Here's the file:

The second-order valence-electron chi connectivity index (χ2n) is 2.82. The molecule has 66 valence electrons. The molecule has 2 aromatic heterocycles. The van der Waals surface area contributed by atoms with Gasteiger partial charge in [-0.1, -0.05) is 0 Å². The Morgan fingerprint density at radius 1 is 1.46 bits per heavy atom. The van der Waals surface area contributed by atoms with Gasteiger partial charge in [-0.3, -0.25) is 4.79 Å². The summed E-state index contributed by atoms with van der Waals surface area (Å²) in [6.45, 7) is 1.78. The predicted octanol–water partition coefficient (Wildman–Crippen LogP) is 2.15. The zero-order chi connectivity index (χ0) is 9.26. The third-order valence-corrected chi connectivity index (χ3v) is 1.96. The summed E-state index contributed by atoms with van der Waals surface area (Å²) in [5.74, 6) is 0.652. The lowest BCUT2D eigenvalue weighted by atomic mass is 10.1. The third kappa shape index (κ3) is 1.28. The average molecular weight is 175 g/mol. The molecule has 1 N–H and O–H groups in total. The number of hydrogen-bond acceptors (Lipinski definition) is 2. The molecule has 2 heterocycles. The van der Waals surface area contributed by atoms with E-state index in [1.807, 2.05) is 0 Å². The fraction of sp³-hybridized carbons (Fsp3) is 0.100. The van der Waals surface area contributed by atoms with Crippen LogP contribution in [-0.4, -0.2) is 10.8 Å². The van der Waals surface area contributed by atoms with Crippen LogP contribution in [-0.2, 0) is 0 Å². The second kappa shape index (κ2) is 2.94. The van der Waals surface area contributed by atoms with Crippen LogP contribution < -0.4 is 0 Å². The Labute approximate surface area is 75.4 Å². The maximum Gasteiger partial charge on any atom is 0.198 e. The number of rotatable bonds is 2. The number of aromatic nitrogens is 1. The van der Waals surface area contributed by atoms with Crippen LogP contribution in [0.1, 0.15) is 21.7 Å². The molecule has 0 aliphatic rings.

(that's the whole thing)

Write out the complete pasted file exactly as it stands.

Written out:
The second-order valence-electron chi connectivity index (χ2n) is 2.82. The molecule has 66 valence electrons. The molecule has 2 aromatic heterocycles. The van der Waals surface area contributed by atoms with Gasteiger partial charge in [-0.1, -0.05) is 0 Å². The Morgan fingerprint density at radius 1 is 1.46 bits per heavy atom. The van der Waals surface area contributed by atoms with Gasteiger partial charge in [-0.3, -0.25) is 4.79 Å². The summed E-state index contributed by atoms with van der Waals surface area (Å²) in [6.45, 7) is 1.78. The predicted octanol–water partition coefficient (Wildman–Crippen LogP) is 2.15. The zero-order chi connectivity index (χ0) is 9.26. The third-order valence-corrected chi connectivity index (χ3v) is 1.96. The summed E-state index contributed by atoms with van der Waals surface area (Å²) in [5.74, 6) is 0.652. The lowest BCUT2D eigenvalue weighted by atomic mass is 10.1. The third kappa shape index (κ3) is 1.28. The average molecular weight is 175 g/mol. The molecule has 1 N–H and O–H groups in total. The number of hydrogen-bond acceptors (Lipinski definition) is 2. The molecule has 2 heterocycles. The van der Waals surface area contributed by atoms with E-state index in [1.807, 2.05) is 0 Å². The fraction of sp³-hybridized carbons (Fsp3) is 0.100. The van der Waals surface area contributed by atoms with Crippen LogP contribution in [-0.4, -0.2) is 10.8 Å². The van der Waals surface area contributed by atoms with Crippen LogP contribution in [-0.2, 0) is 0 Å². The second kappa shape index (κ2) is 2.94. The van der Waals surface area contributed by atoms with Crippen LogP contribution < -0.4 is 0 Å². The Labute approximate surface area is 75.4 Å². The maximum Gasteiger partial charge on any atom is 0.198 e. The number of rotatable bonds is 2. The number of aromatic nitrogens is 1. The van der Waals surface area contributed by atoms with Crippen LogP contribution in [0.1, 0.15) is 21.7 Å². The molecule has 0 aliphatic rings.